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 Policy Brief 5 - Creating safe zones and safe corridors in conflict situations: Providing protection at home or preventing the search for asylum?

Executive Summary

The conflict in Syria has prompted renewed calls for so-called ‘safe zones’ and ‘safe corridors’ to prevent people from needing to seek protection abroad as refugees, and to encourage refugees to return home. Given the inherent dangers that arise from trying to leave a conflict zone and travelling onwards to seek asylum, the idea of creating safe zones within States has been put forward as a positive humanitarian alternative. Yet, there are a number of legal and practical preconditions that must be met for safety to be guaranteed. 

The reality of conflict today means that in all but the most extreme circumstances – where flight is impossible – safe zones cannot be a substitute for asylum in another country. They may be the best response to people trapped in a conflict zone, but that is all. They do not provide true ‘protection’ as envisaged by international refugee law. Furthermore, the law is underdeveloped and the practice is too erratic and random for safe zones to be a proper response to a humanitarian crisis. If States in the global north want to spare refugees the dangers of irregular flight, they should establish proper pathways to safety through humanitarian and migration channels, and push for peace in those areas of the world where conflict is rife.1 Safe corridors could provide that route out – as well as operating to allow those trapped in conflict zones to carry on with their lives by safely accessing work, education, markets and health care, to the extent possible. 

This policy brief begins by asking some fundamental questions about safe zones and safe corridors, and sketching the complexity of the international legal frameworks that apply. It then briefly examines the history of the law and practice of safe zones and safe corridors, before analysing the preconditions to their creation, their qualities and character, how they are accessed, and how protection and other human rights can be assured. Finally, it considers the responsibility and accountability of various international actors with respect to safe zones and safe corridors. 

The existence of different terms to describe the concepts, and the interplay of several different sub-branches of international law, make the analysis more complicated, but the conclusion reached is that in all but the most extreme circumstances – where flight is impossible – safe zones can never provide a substitute for asylum. They cannot provide the same degree of protection that a safe third country can. By contrast, safe corridors can enable people to flee to a place of safety, and at the very least can help those unable to leave by facilitating access to vital services.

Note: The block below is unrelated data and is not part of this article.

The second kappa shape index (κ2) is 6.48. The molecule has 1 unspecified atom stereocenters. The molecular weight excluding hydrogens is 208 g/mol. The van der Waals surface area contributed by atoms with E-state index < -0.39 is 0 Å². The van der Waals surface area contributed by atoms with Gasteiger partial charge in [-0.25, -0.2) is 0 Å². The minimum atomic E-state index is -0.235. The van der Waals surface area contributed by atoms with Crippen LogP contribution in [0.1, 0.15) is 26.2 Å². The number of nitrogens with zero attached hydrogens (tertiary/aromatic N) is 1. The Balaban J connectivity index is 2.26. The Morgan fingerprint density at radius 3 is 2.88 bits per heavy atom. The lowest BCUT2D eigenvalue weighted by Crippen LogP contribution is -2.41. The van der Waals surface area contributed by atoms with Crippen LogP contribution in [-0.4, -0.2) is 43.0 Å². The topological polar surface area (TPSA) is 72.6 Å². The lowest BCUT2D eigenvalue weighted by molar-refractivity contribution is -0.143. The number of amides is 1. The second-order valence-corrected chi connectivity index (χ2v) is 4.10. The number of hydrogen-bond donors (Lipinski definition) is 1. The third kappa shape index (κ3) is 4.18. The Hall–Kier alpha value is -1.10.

This policy brief makes the following core findings: 

  • Safe zones are sometimes the only way to guarantee safety to people unable to leave a conflict zone. In those circumstances, drawing on practice that has developed around refugee camps and new ‘protection of civilian’ peacekeeping mandates, safe zones should be neutral, demilitarised and humanitarian in nature. Previous practice indicates that they work best if they are consensual rather than imposed from outside. Where they are the only means of providing people with some level of security, special regard must be had to their creation, to access, to ensuring continued protection, to facilitating the rights of those living there, and to issues of responsibility and accountability of all relevant actors if they are to be at all meaningful. 

  •  Safe zones are, at best, the least worst alternative. They do not provide true protection as envisaged by international refugee law. The law on safe zones is underdeveloped and State practice is too erratic for them to be considered a proper response to humanitarian crises. The idea that States in the global north might seek to impose safe zones as a means of discouraging would-be refugees from fleeing (on the basis that they protect them from the dangers associated with irregular movement) is disingenuous. Active measures to 
seek peace must be the objective of States, rather than trapping people in safe zones at the mercy of parties to a conflict. Safe zones should never be seen as places to which refugees could be returned (for example, through the application of the internal flight/protection alternative).
  • Safe zones must guarantee the following minimum rights:
    o   the right to life (through the principle of distinction);

    o   the right to be free from torture and cruel, inhuman or degrading treatment or punishment;

    o   freedom from arbitrary recruitment (to participate in the conflict);

    o   personal security, particularly in relation to sexual- and gender-based violence;
o the right to the highest attainable standard of living and health;

    o   access to humanitarian relief and assistance, and access by humanitarian organisations; and
    
o   freedom of movement, including the right to leave the country and seek asylum (with full respect for the principle of non-refoulement).
  • Safe corridors may provide useful avenues to protection and assistance. They will enable some people to leave the conflict zone as safely as possible. They may also facilitate access to essential services, such as markets, health care, employment and education. However, to be effective all parties to the conflict must uphold the safe corridors. 
The Kaldor Centre plays a vital role in developing legal, sustainable and humane solutions for displaced people around the world.